Humorist Robert Benchley (1889-1945) describes the sort of commitment that not writing demands.
It took me fifteen years to discover that I had no talent for writing, but I couldn't give it up because by that time I was too famous.
In truth, Robert Benchley had a great talent for writing--comic essays, for the most part, and theater criticism. But as Benchley was quick to admit, he had an even greater talent for not writing:
The secret of my incredible energy and efficiency in getting work done is a simple one. I have based it very deliberately on a well-known psychological principle and have refined it so that it is now almost too refined. I shall have to begin coarsening it up again pretty soon.A master procrastinator, Benchley is remembered for his work at The New Yorker magazine in the 1930s--and even more for his deadline-defying high jinks at the Algonquin Round Table.
The psychological principle is this: anyone can do any amount of work, provided it isn't the work he is supposed to be doing at that moment.
("How to Get Things Done," in Chips off the Old Benchley, 1949)
Like many of us, Benchley maintained a strict writing regimen, which involved postponing work until the last possible minute. In "How I Create," he described the sort of commitment that not writing calls for:
Very often I must wait weeks and weeks for what you call "inspiration." In the meantime I must sit with my quill pen poised in the air over a sheet of foolscap, in case the divine spark should come like a lightning bolt and knock me off my chair on to my head. (This has happened more than once.) . . .Eventually, of course--after sharpening pencils, making out schedules, composing a few letters, changing typewriter ribbons, relighting his pipe, building a book shelf, and clipping pictures of tropical fish out of magazines--Benchley did get down to work. If you'd welcome some advice on how to do the same, please see Writers on Writing: Overcoming Writer's Block.
Sometimes, while in the throes of creative work, I get out of bed in the morning, look at my writing desk piled high with old bills, old gloves, and empty ginger-ale bottles, and go right back to bed again. The next thing I know it is night once more, and time for the Sand Man to come around. (We have a Sand Man who comes twice a day, which makes it very convenient. We give him five dollars at Christmas.)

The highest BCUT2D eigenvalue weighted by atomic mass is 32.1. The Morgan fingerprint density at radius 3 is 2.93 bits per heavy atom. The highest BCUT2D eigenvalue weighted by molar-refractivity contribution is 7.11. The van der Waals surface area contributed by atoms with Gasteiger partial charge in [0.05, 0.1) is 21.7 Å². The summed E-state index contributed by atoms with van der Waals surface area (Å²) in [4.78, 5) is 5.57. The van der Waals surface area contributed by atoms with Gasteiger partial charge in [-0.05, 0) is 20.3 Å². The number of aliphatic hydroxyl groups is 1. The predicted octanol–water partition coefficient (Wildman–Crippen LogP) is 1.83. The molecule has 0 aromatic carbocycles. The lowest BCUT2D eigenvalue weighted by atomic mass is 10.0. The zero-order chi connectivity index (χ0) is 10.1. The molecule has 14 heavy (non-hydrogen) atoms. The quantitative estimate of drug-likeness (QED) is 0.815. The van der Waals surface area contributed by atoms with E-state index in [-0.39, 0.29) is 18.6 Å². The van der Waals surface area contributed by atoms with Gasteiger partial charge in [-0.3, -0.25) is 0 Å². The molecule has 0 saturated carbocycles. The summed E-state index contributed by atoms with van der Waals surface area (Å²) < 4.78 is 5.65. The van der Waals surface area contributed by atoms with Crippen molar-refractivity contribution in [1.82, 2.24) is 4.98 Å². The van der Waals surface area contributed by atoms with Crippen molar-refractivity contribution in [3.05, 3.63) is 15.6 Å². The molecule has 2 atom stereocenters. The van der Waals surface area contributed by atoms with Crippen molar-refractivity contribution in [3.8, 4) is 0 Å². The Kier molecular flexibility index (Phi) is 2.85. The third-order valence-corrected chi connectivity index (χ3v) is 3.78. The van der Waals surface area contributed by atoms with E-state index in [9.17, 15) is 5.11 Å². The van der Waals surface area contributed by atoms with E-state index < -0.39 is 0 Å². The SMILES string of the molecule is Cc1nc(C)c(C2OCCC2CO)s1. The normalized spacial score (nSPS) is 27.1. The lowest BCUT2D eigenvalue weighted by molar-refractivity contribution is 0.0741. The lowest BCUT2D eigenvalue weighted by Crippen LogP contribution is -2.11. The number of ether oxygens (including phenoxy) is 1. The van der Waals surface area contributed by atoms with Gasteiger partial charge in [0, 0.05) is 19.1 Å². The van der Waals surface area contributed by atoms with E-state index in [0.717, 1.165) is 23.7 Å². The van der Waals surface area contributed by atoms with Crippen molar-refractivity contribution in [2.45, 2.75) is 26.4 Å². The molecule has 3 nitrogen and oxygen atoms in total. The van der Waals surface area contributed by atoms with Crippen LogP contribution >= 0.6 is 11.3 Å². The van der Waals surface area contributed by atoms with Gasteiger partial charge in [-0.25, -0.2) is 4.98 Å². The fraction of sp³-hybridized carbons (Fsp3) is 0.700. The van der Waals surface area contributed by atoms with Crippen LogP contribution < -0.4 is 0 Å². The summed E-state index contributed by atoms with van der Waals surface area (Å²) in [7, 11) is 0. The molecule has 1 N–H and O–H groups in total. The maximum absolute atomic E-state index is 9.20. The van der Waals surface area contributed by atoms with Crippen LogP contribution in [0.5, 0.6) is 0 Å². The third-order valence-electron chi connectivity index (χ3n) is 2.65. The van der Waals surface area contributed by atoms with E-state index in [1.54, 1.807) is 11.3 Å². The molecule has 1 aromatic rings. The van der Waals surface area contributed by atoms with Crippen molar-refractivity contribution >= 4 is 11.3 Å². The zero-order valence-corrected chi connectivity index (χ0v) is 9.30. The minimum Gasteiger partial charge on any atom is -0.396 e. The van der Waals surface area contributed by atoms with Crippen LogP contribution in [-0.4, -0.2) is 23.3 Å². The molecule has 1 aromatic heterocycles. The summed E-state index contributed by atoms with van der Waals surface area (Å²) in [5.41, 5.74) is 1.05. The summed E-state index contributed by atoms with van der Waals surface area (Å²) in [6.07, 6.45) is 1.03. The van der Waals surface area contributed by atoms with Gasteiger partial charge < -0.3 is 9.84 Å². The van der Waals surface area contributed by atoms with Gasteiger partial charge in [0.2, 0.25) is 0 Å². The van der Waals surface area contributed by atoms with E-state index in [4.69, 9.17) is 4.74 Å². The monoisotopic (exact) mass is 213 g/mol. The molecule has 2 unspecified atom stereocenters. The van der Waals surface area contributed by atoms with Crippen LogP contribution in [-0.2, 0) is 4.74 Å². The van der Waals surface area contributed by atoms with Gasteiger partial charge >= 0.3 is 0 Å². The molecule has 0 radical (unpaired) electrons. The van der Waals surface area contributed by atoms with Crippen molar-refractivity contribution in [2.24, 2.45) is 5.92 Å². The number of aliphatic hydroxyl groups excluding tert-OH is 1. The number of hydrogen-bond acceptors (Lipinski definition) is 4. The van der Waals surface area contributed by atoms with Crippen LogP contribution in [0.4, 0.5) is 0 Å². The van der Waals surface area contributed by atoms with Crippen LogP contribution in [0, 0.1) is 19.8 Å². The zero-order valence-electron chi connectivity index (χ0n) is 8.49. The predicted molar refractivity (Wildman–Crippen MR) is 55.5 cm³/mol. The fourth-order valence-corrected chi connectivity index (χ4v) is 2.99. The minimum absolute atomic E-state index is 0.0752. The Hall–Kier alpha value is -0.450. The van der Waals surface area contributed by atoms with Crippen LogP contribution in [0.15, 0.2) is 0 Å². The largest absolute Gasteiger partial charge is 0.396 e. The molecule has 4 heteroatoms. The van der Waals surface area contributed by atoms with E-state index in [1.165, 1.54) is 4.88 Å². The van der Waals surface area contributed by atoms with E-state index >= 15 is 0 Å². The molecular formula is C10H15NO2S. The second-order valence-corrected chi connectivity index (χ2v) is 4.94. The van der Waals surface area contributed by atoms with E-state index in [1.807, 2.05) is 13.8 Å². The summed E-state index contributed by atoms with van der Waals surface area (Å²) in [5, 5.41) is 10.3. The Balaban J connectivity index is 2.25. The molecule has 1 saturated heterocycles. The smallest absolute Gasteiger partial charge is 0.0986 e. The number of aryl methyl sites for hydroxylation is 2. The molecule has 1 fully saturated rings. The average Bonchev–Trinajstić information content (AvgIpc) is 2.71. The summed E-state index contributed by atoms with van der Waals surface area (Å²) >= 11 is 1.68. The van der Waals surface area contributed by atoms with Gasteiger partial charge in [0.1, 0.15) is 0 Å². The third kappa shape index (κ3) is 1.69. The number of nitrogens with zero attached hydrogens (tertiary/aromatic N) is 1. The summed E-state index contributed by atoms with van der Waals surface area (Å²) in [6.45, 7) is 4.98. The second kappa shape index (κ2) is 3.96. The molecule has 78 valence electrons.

Even if I do get up and put on part of my clothes--I do all my work in a Hawaiian straw skirt and bow tie of some neutral shade--I can often think of nothing to do but pile the books which are on one end of my desk very neatly on the other end and then kick them one by one off to the floor with my free foot.
I find that, while working, a pipe is a great source of inspiration. A pipe can be placed diagonally across the keys of a typewriter so that they will not function, or it can be made to give out such a cloud of smoke that I cannot see the paper. Then, there is the process of lighting it. I can making a pipe a ritual which has not been equaled for elaborateness since the five-day festival to the God of the Harvest. (See my book on Rituals: the Man.)
In the first place, owing to 26 years of constant smoking without once calling in a plumber, the space left for tobacco in the bowl of my pipe is now the size of a medium body-pore. Once the match has been applied to the tobacco therein the smoke is over. This necessitates refilling, relighting, and reknocking. The knocking out of a pipe can be made almost as important as the smoking of it, especially if there are nervous people in the room. A good smart knock of a pipe against a tin wastebasket and you will have a neurasthenic out of his chair and into the window sash in no time.
The matches, too, have their place in the construction of modern literature. With a pipe like mine, the supply of burnt matches in one day could be floated down the St. Lawrence River with two men jumping them. . . .
(from No Poems, or Around the World Backwards and Sideways, 1932)